I am not an intensivist, a physician that works full-time in critical care units, aka ICUs. Although I’m a hospitalist, I don’t do much work at all in the ICU. Intensivists are usually pulmonologists although I think more recently there are fellowship programs that bypass typical pulmonology training and go straight to critical care.
Anyway, if this Coronavirus pandemic really takes off in my area, I may have to start impersonating an intensivist because there may not be enough to go around.
Local TV news last night mentioned that the Feds are re-opening a hospital in Phoenix that closed down last fall—Phoenix St Luke’s—to provide 340 ICU beds. I swear that’s what I heard—340 ICU beds. Where will they get the staff: intensivists, respiratory therapists, ICU nurses??? My hospital has 8–10 ICU beds. Sometimes a bed is available, but no nurse to staff it. So the bed is useless. Be aware that ICU nursing is a specialty; you can’t just take any nurse and throw him in there.
The video below will be unintelligible to you unless you are a hospital-based physician, respiratory therapist, or nurse. So move along. Dr Z interviews Philadelphia intensivist Dr Herbert Patrick, who’s had experience with critically ill COVID-19 patients.
A few of my personal notes, “just in case.” These may not be accurate because Dr Patrick’s voice recording was sub-optimal.
- his ICU patient are in “airborne isolation” negative pressure rooms
- since Dr Patrick didn’t want to shave his beard, he uses a PAPR (powered air-purifying respirator)
- some physicians are buying their own PAPRs for $1500-3000 (they are in short supply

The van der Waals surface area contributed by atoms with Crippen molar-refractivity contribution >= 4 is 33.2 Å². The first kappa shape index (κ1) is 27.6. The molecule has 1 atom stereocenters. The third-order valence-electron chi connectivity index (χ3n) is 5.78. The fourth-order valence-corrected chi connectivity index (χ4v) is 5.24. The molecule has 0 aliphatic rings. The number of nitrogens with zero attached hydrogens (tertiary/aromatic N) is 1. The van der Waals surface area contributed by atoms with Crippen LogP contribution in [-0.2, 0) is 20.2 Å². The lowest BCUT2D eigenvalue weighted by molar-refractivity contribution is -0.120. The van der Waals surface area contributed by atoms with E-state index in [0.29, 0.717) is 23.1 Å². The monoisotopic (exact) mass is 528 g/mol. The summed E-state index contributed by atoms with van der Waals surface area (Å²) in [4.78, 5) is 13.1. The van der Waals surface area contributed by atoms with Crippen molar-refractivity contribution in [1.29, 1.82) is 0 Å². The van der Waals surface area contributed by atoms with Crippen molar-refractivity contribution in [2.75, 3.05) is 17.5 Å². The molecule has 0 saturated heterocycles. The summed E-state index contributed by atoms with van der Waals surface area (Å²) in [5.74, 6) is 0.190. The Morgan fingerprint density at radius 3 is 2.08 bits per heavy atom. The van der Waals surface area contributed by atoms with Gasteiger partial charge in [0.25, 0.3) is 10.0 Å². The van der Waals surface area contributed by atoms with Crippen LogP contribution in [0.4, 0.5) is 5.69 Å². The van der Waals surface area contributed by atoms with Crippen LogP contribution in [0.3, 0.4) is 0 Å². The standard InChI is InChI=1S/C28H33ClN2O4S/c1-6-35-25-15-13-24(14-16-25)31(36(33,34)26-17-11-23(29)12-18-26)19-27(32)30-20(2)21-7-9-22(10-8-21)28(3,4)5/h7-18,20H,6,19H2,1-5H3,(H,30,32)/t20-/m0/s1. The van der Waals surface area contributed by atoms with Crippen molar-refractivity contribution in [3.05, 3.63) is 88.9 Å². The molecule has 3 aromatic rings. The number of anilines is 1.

- providers not using PAPRs are covering the N95 masks with a “paper mask” (a surgical mask, I assume)
- he advocates everyone in the hospital wear a surgical mask all the time (?)
- don’t assume shock is always due to virus; search for bacteria and you will find
- most COVID-19 ICU admits get an arterial line and central venous catheter, certainly if going on a vent
- proning (prone body position) is helpful: 4 hours prone, 4 hours on back or side, alternating every 4 hours
- Ventilators: Start with PEEP of 8. 100% O2 at first, as usual. Tidal volume depends on plateau pressures during inhalation (keep under 30 cm H2O). A “weanable” patient should have FIO2 down to 50% and PEEP around 8.
- permissive hypercapnia OK if needed; prevent or treat the associated acidosis with enteral bicitra via ore-gastric tube
- don’t use so much PEEP that you interfere with cardiac output
- if central venous O2 saturation is under 60-70, your PEEP may be impairing cardiac output, try to back off PEEP
- he mentions external cardiac output measurement devices, which I’m not familiar with
- the Impella device may help support cardiac output in selected cases; sounds like he prefers it over IAPB when available
Steve Parker, M.D.